There was no significant difference in the mean scores of cognitive functions between patients receiving more than 1000 mg per day and those receiving less than 1000 mg: IQ (P = 0.635), MMSE (P = 0.097), MoCA (P = 0.445), discrimination index (P = 0.365), response bias (P = 0.402), and P300 latency (P = 0.117) (Table 2). There was non-significant negative correlation between the daily dose of tramadol and the IQ mean score (r = − 0.08, P = 0.689), MMSE mean score (r = − 0.02, P = 0.896), MoCA mean score (r = − 0.11, P = 0.554), discrimination index mean score (r = − 0.20, P = 0.294), P300 latency (r = − 0.11, P = 0.581), and reaction time (r = − 0.17, P = 0.368) (Table 3).

Table 2 Cognitive performance according to the daily dose of tramadol intake
Table 3 Correlation between the daily dose of tramadol and the cognitive performance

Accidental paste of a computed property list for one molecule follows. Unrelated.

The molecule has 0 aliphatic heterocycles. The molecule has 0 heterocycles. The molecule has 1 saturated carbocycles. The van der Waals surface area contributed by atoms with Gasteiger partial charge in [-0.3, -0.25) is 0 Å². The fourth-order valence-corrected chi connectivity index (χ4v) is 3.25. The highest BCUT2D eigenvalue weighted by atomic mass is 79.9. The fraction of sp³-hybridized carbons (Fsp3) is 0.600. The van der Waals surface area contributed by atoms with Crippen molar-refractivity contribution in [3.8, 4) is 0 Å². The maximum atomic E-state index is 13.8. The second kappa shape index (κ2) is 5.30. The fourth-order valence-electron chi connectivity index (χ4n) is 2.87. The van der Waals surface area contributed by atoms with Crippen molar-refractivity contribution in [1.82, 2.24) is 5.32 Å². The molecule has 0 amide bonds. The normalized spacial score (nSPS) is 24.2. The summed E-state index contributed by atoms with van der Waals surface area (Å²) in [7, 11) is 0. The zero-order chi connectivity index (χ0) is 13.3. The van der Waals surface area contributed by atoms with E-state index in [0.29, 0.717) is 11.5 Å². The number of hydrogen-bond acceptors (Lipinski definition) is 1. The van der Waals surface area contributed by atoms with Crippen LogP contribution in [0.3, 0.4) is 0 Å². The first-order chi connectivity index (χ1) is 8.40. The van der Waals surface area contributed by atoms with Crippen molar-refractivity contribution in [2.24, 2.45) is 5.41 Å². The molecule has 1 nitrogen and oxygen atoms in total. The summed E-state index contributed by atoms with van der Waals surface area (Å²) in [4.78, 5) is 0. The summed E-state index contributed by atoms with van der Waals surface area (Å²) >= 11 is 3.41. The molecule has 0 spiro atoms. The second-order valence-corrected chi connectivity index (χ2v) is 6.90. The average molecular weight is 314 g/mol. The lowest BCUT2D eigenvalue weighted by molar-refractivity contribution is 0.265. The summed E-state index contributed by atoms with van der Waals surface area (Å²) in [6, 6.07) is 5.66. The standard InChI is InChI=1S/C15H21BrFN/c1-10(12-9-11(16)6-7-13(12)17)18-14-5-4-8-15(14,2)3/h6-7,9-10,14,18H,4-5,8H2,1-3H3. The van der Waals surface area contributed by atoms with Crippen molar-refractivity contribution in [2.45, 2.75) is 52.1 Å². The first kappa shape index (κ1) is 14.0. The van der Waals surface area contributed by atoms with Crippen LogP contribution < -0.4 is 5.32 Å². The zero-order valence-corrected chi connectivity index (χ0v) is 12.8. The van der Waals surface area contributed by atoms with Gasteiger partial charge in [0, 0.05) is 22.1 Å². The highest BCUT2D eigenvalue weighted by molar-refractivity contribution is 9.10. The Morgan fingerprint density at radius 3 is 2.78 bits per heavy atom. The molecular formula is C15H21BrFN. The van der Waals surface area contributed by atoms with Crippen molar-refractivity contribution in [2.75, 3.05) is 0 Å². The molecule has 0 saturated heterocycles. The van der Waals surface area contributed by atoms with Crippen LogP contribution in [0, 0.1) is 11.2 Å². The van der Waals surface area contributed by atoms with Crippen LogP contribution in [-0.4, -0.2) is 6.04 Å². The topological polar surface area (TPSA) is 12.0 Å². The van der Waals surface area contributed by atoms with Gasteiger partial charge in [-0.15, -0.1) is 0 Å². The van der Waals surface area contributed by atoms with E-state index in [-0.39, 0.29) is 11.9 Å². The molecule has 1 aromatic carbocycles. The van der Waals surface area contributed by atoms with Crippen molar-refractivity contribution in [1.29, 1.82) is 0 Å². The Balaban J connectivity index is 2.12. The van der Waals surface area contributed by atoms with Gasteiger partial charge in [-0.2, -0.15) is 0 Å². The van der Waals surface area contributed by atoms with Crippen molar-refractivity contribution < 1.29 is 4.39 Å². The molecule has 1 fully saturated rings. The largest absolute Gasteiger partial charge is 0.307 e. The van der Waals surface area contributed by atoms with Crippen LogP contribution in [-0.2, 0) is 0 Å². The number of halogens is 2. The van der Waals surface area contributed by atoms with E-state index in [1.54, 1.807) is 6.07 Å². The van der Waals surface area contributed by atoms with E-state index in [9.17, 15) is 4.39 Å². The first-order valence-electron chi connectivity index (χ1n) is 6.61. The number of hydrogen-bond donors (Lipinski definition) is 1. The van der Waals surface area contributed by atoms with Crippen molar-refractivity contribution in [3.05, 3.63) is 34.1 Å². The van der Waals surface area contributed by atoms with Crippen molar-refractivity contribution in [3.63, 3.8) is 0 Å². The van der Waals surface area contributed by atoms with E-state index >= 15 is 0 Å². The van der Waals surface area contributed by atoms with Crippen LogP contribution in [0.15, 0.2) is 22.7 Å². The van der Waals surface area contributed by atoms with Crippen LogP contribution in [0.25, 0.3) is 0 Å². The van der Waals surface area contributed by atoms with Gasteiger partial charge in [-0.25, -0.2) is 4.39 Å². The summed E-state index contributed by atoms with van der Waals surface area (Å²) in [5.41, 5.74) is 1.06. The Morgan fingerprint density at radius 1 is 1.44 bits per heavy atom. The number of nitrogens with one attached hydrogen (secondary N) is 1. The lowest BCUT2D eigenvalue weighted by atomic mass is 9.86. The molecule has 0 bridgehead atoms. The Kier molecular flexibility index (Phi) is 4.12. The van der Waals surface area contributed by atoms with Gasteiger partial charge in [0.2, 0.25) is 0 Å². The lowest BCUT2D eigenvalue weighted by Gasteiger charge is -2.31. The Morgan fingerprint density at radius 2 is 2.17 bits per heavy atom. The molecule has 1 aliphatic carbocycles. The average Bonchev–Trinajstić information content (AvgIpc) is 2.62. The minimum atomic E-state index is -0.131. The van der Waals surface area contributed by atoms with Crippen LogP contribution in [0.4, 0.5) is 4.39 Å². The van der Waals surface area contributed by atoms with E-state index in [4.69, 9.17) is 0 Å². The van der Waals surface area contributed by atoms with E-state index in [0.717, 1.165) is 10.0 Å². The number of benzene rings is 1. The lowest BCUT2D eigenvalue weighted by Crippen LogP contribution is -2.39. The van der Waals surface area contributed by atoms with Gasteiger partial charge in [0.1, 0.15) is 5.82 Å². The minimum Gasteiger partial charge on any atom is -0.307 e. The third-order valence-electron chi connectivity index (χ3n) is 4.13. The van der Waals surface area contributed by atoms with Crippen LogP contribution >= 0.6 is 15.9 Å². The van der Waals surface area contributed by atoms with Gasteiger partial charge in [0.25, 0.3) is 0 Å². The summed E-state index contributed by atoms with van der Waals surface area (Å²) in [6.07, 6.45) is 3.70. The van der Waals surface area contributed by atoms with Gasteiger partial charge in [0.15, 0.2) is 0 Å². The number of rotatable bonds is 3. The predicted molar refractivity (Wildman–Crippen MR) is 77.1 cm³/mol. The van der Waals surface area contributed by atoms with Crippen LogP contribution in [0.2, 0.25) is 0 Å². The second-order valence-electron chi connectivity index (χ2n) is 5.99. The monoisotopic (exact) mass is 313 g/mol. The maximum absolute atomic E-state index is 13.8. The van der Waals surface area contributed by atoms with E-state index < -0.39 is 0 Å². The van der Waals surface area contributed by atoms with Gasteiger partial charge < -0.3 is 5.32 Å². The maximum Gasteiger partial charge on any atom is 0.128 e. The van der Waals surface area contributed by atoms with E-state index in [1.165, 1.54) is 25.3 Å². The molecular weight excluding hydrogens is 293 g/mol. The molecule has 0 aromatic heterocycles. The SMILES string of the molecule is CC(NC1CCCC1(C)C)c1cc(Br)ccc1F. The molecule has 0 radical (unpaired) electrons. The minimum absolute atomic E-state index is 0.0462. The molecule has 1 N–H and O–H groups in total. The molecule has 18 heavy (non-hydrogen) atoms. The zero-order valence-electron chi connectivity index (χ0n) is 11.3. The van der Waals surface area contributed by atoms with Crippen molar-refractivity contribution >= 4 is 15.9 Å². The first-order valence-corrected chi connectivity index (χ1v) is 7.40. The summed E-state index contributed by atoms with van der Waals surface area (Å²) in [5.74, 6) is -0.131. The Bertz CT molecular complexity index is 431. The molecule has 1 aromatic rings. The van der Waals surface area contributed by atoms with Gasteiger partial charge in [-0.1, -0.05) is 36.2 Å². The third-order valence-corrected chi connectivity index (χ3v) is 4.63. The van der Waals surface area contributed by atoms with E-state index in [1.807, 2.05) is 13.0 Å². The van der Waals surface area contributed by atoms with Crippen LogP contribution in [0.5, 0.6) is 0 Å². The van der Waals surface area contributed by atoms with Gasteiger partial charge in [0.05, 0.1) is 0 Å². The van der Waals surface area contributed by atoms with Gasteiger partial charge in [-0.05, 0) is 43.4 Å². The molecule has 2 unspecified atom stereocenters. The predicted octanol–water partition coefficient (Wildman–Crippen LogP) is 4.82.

The effect of duration of tramadol dependence on cognitive performance

The average of duration of dependence on tramadol among the patients in this study was 5.1 years with the percentage of subjects dependent on tramadol more than 5 years of 53.3%. There was no significant difference in the mean scores of cognitive functions between patients with more than 5 years of dependence and those with less than 5 years: IQ (P = 0.969), MMSE (P = 0.586), MoCA (P = 0.345), discrimination index (P = 0.843), response bias (P = 0.044), and P300 latency (P = 0.857) (Table 4). There was non-significant negative correlation between the daily dose of tramadol and the IQ mean score (r = − 0.19, P = 0.325), MMSE mean score (r = − 0.15, P = 0.424), MoCA mean score (r = − 0.30, P = 0.108), discrimination index mean score (r = − 0.09, P = 0.826), P300 latency (r = − 0.02, P = 0.909), and reaction time (r = − 0.02, P = 0.937) (Table 5).